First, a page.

As a trainer, one of my main goals is to make sure that Commonwealth’s home office staff and our network of financial advisors are aware of (though not paranoid about) information security threats.
And there certainly have been a lot of threats recently. As the year comes to a close, I’d like to take a look back on the biggest information security incidents of 2017 and show that for every bad thing that happened, an invaluable lesson was learned. The bad guys are getting smarter, but so are the good guys.
1) Equifax Breach
Although this story is no longer dominating the headlines, it’s far from over. Given that approximately 143 million Americans’ sensitive information (just about every American with a credit history) was compromised, the Equifax breach will go down as one of the biggest information security incidents of all time.
Sure, the Yahoo! breach still beats the number of victims about sevenfold, but with Equifax, our most critical information was potentially compromised: social security numbers plus at least one piece of identifying information (e.g., date of birth, address, driver’s license number). That’s a treasure trove for identity thieves.
A helping hand? As Equifax announced the breach in September, the credit bureau revealed a new self-service portal that anyone can use to determine whether they’ve been affected. Any visitor—victim or not—is also provided with one free year of TrustedID Premier, Equifax’s credit monitoring and identity theft protection service.
Many did not take this to be a genuine offer of help, however. The media claimed that anyone enrolling in the free TrustedID service was waiving their right to sue Equifax. (To be fair, the terms of service language was pretty confusing.) This quickly turned into a story of Equifax taking advantage of victims—not only preventing class-action lawsuits, but also promoting a product of its own in the wake of a major database breach.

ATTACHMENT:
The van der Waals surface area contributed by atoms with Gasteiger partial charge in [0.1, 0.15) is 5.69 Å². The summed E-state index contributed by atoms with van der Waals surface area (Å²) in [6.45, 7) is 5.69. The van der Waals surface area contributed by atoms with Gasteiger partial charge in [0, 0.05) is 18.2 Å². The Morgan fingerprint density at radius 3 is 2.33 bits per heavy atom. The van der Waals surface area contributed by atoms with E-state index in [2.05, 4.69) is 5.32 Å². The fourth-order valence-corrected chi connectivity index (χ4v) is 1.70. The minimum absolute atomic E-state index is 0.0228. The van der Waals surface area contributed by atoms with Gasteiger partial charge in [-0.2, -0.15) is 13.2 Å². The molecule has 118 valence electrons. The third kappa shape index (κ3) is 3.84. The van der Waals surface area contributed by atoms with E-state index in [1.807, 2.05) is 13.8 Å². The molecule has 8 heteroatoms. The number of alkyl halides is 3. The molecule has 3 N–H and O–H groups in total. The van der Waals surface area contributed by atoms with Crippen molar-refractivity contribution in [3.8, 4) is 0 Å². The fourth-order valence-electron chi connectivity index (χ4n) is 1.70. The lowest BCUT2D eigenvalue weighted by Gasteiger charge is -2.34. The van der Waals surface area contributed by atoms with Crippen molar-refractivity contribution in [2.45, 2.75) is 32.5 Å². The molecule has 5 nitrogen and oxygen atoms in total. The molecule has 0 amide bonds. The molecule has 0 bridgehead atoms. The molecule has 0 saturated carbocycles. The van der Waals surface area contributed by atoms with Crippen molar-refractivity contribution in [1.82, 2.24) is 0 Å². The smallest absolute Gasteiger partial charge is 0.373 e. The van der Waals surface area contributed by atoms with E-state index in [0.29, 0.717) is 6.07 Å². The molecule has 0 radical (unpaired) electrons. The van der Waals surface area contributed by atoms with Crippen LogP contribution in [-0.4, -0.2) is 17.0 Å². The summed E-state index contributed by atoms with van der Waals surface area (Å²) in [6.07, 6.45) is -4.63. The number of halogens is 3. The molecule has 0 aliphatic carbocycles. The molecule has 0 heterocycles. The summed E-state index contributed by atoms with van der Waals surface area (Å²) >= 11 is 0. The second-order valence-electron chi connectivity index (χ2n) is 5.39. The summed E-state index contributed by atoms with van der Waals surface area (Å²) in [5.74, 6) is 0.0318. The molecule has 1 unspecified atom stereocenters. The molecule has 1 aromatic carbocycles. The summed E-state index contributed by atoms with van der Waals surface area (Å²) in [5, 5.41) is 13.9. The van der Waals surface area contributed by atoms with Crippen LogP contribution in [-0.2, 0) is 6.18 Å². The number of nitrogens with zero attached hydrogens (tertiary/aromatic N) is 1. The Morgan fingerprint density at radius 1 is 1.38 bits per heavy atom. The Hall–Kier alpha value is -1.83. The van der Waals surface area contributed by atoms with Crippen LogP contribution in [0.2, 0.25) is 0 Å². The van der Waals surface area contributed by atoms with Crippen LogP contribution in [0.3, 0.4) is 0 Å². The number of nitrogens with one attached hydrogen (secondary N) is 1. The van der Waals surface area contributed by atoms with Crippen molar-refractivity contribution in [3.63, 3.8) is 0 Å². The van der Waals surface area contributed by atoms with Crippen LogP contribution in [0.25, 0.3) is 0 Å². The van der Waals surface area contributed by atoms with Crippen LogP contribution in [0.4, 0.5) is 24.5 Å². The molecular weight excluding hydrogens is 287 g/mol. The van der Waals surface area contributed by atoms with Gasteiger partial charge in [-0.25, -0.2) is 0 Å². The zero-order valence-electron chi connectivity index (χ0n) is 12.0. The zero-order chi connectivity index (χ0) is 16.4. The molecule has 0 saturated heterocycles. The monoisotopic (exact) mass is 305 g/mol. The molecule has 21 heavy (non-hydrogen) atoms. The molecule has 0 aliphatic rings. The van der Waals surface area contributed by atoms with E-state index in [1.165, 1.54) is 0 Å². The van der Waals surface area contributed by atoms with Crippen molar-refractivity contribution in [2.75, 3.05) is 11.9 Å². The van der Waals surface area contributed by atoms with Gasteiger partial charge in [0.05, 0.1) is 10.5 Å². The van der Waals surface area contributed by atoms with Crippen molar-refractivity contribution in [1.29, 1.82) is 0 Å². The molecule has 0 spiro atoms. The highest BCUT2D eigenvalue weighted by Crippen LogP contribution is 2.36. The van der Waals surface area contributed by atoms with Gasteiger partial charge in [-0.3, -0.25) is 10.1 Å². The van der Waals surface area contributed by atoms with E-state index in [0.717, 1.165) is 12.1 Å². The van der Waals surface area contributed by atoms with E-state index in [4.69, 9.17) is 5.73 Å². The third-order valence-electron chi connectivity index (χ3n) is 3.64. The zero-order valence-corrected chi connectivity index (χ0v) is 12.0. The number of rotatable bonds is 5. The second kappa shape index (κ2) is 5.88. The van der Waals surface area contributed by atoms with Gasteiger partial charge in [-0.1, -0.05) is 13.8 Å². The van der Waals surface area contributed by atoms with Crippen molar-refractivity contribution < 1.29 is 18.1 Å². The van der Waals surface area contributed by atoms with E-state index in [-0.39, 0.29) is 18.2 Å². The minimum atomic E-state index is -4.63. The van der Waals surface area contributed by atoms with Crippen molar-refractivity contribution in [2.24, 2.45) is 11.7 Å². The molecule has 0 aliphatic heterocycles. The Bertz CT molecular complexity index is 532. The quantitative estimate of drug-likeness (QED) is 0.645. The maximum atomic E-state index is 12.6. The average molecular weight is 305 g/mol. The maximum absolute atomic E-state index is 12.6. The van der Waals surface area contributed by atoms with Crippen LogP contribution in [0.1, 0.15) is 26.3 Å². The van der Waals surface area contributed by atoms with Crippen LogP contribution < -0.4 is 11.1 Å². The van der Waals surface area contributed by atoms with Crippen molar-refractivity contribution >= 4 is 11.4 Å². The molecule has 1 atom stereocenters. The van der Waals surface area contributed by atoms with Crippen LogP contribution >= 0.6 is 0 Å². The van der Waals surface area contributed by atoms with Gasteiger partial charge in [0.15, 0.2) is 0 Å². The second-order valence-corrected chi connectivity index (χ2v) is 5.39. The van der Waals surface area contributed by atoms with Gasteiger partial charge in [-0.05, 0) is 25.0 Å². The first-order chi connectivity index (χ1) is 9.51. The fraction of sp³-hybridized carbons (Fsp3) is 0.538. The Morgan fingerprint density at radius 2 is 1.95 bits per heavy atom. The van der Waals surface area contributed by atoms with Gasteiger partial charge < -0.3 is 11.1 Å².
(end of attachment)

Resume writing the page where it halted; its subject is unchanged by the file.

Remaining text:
It turns out, however, that the legal language only applied to the TrustedID product itself and not the security breach.
Note just how quickly the public opinion of Equifax hit rock bottom. After the breach, every action the credit bureau took and every statement it made was met with complete distrust. This fiasco is exactly what information security programs strive to prevent. Regardless of any good Equifax has done in its history as a business, this one event will likely leave a permanent mark on its reputation.
2) Ransomware Gone Global
Ransomware is a type of malware that, once it infects your computer, encrypts your information (i.e., locks it) and demands a payment from you to get it back. Because ransomware is so easy for criminals to use—and so profitable—it’s becoming the cyber attack of choice for most hackers.
WannaCry. We haven’t seen a larger global cyber attack than WannaCry, a ransomware infection that spread to more than 200,000 victims across 150 countries in May 2017. Many well-known organizations, including Honda and FedEx, fell victim to WannaCry. According to the BBC, hospitals in England and Scotland were infected by the ransomware and had to turn away non-emergency patients because the hospital systems were down.
What one thing did all of the victims have in common? Their Windows operating systems had not been updated, so they were missing a critical security patch that Microsoft had released two months earlier. This patch would’ve prevented a WannaCry infection.
NotPetya. One month after the WannaCry attack, news broke of another global cyber attack—dubbed NotPetya. Although it managed to spread to parts of Europe and the U.S., this ransomware seemed targeted at Ukraine specifically, and experts believed that it didn’t even seek to make a profit. NotPetya was built to encrypt information without returning it.
What’s surprising is that NotPetya exploited the same weakness WannaCry did, and all victims were still missing that patch. If everyone had updated their systems regularly, the impact of these attacks would not have been nearly as significant. Of course, it can be tempting to delay an update when we’re in the middle of something—but keep in mind that the longer you delay, the longer you could be leaving yourself vulnerable to an attack.